Extended Interview with Olympic Long Distance Runner and Family Man
Meet Meb Keflezighi: dedicated family man, Olympic long distance runner, outdoors enthusiast… and, lucky for us, a dedicated Maui Jim brand ambassador. Meb’s many accolades could fill volumes but some stand-outs include being a silver medalist in the marathon in the 2004 summer olympics, winning the 2009 New York City Marathon, and winning the 2014 Boston Marathon.
More than just a medal winner, Meb is devoted to community outreach, constant vigilance, and a passion for life that is both inspiring and humbling. We were lucky to be able to sit down and chat with him about his life and career recently, gaining a lot of wisdom along the way.
Did you always know you had an inherent talent for running?
I ran my first mile at Roosevelt Junior High in 1988. I was 13. At the time I I had no idea it was a talent. I was just trying to get a t-shirt from the Roosevelt Junior High Mile Club and an A in the class. I just ran as hard as I could through the tennis court, through the softball field, through the middle of the campus, around the baseball field, and back around. You had to get 6:15 to get the t-shirt and I ended up running 5:20, and my P.E. teacher just went, “Wow, you’re going to end up in the Olympics.”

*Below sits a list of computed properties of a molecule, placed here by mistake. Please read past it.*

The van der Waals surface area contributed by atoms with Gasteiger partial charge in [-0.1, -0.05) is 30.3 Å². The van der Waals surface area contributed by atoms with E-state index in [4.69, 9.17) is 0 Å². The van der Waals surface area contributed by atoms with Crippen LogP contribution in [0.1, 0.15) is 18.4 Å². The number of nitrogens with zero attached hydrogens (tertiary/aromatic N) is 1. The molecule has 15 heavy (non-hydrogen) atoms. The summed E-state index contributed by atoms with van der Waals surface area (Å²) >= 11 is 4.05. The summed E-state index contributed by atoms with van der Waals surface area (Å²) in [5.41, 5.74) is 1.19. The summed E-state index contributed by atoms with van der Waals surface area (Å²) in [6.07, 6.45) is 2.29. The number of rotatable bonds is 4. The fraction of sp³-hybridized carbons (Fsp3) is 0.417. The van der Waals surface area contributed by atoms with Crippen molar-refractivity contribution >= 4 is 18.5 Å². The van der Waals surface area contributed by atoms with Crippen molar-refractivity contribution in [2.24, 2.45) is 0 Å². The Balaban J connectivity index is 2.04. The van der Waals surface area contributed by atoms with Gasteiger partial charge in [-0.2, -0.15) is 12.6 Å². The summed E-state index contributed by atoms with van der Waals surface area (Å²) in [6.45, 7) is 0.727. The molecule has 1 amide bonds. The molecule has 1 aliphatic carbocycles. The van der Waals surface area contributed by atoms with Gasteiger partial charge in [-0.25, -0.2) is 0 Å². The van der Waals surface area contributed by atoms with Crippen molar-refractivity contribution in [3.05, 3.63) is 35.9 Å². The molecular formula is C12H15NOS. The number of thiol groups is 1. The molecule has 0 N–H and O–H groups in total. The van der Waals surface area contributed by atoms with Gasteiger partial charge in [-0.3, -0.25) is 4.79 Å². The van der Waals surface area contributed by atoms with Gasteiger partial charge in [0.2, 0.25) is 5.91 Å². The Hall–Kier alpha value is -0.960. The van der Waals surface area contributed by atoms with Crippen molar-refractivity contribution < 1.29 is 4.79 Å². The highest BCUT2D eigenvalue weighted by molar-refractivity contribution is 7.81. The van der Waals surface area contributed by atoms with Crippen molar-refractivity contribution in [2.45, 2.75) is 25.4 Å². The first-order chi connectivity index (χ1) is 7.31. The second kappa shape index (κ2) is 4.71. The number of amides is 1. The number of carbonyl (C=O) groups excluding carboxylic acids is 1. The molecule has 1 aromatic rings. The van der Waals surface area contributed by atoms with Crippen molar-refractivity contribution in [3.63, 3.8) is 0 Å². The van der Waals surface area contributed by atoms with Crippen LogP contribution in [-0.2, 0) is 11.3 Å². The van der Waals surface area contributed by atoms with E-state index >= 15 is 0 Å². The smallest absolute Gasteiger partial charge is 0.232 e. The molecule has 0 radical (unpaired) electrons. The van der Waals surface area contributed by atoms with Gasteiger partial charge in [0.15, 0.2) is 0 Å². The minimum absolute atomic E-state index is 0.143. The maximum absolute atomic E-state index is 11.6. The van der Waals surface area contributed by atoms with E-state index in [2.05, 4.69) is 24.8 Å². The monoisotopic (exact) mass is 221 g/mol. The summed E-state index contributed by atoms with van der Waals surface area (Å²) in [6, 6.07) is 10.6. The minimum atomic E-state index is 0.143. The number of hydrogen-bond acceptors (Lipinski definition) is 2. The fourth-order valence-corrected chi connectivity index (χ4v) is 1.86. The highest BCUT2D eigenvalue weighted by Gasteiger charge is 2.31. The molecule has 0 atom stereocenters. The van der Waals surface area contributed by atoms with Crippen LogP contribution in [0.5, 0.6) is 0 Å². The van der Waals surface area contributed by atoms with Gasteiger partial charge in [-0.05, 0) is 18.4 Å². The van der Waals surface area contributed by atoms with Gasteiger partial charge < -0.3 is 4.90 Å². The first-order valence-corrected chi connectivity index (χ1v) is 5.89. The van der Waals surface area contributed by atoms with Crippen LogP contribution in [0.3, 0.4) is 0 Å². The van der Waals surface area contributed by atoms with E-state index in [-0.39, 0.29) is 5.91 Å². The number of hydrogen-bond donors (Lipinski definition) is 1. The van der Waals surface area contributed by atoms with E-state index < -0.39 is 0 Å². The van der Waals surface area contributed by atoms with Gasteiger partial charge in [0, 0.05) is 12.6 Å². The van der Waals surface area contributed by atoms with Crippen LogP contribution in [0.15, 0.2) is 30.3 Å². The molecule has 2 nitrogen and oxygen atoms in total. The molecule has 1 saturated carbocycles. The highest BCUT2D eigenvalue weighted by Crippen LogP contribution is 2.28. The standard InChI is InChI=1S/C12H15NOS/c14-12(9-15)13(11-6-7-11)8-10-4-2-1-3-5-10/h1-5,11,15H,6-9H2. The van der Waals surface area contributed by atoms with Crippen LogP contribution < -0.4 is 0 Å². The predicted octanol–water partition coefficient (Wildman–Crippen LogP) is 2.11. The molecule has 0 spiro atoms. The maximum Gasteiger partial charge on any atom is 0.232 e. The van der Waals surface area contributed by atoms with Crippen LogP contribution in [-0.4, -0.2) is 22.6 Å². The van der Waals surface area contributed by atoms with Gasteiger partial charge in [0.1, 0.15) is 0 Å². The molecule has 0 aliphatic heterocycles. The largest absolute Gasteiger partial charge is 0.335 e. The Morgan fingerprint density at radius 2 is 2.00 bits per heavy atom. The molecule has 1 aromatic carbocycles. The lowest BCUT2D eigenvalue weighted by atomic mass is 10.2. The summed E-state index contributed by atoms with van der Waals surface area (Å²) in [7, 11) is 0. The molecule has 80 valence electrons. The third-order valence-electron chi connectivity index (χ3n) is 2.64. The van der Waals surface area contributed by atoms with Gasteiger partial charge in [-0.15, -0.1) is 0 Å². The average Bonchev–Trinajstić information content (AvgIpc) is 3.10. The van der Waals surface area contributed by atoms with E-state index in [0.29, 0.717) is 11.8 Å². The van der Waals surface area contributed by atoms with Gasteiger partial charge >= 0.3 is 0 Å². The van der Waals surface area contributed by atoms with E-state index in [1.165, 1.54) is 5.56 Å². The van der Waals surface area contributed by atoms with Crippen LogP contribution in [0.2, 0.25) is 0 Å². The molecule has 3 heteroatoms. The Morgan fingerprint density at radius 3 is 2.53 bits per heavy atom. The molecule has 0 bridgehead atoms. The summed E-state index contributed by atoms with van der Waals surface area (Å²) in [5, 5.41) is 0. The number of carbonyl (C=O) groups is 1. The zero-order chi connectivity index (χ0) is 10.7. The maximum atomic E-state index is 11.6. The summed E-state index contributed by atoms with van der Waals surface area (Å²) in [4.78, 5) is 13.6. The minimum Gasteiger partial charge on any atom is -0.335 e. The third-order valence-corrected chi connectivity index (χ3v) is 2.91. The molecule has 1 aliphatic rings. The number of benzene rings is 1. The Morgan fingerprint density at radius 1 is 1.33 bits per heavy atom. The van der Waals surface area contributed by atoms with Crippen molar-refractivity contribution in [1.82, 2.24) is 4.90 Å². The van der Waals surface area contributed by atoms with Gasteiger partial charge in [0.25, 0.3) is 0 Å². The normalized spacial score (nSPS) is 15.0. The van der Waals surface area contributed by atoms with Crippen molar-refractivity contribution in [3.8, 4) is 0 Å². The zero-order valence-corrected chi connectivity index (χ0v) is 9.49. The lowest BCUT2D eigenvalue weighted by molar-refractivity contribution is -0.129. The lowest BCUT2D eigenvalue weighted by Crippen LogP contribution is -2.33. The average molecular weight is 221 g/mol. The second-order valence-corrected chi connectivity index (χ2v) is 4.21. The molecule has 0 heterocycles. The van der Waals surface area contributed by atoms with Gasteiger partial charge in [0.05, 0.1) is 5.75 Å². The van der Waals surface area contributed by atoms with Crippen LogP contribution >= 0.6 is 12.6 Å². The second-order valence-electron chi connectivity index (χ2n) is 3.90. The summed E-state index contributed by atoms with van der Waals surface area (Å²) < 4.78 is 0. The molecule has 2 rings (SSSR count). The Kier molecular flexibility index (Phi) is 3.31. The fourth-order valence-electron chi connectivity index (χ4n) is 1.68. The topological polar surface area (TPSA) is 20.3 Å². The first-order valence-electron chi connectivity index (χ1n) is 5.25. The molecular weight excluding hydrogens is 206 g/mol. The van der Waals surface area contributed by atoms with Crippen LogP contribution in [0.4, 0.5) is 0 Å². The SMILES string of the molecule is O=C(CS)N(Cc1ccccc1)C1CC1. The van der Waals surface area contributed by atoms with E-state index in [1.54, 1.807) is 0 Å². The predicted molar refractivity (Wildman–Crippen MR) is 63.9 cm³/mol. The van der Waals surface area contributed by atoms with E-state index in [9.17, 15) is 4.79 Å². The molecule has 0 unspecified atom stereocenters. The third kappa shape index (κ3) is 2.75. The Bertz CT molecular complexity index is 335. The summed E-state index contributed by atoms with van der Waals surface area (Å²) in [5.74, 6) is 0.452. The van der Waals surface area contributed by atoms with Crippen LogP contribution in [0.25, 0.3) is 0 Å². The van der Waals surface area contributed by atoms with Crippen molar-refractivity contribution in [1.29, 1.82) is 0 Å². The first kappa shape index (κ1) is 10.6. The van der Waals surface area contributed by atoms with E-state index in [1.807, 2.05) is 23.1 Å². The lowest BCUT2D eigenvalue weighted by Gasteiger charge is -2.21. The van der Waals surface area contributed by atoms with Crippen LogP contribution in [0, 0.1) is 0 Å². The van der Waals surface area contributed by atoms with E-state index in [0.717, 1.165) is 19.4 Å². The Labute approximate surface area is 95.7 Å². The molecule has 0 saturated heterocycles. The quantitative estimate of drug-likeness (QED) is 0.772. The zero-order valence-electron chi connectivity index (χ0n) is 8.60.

Bear in mind that I didn’t speak english and had only just came to the states, had never watched television before. I grew up without running water, without electricity, and at the time I had no idea what the Olympics even were. I had to go home and have my dad explain it to me. That natural talent I had ended up fueling the passion I developed for running. That year I would run the mile over and over and my time would improve by a small amount every time. 5:17, 5:16, 5:15, 5:13. By the end of the year I was at 5:10 and other people were noticing. It helped with my self confidence and by the time I got to high school I started competing and it was fun. It was challenging. I felt passion and I enjoyed it. So I just kept running.
Looking back now throughout your long career, was there ever a specific race or event that is especially memorable for you?
The most meaningful moment was definitely winning the Boston Marathon in 2014. When you find out you can run 5:20 in the seventh grade, and you realize you’re good at something like that, you want to take it as far as you can, not just for yourself, but for everyone else with similar goals. When the bombing happened in 2013, I wanted to come back the next year and win it and have the victim’s names on my bib as inspiration, so when I did, it was indescribable. Nothing has compared to that feeling.
Do you think your career has had a singular defining moment or that it’s been the culmination of a bunch of small ones?
Once again, I think winning the Boston Marathon was that moment. When you have a hundred meters left you close your eyes and you have a vision of finally achieving a dream, so when you cross that line you know you’ve accomplished something positive. To do it the year after the bombing, you can just feel the resilience of the 36,000 other people joining you in not giving up. You get to be a part of bringing that happiness and celebration back and being a part of that was huge. It’ll never happen again and it never happened before so it was a very, very special moment.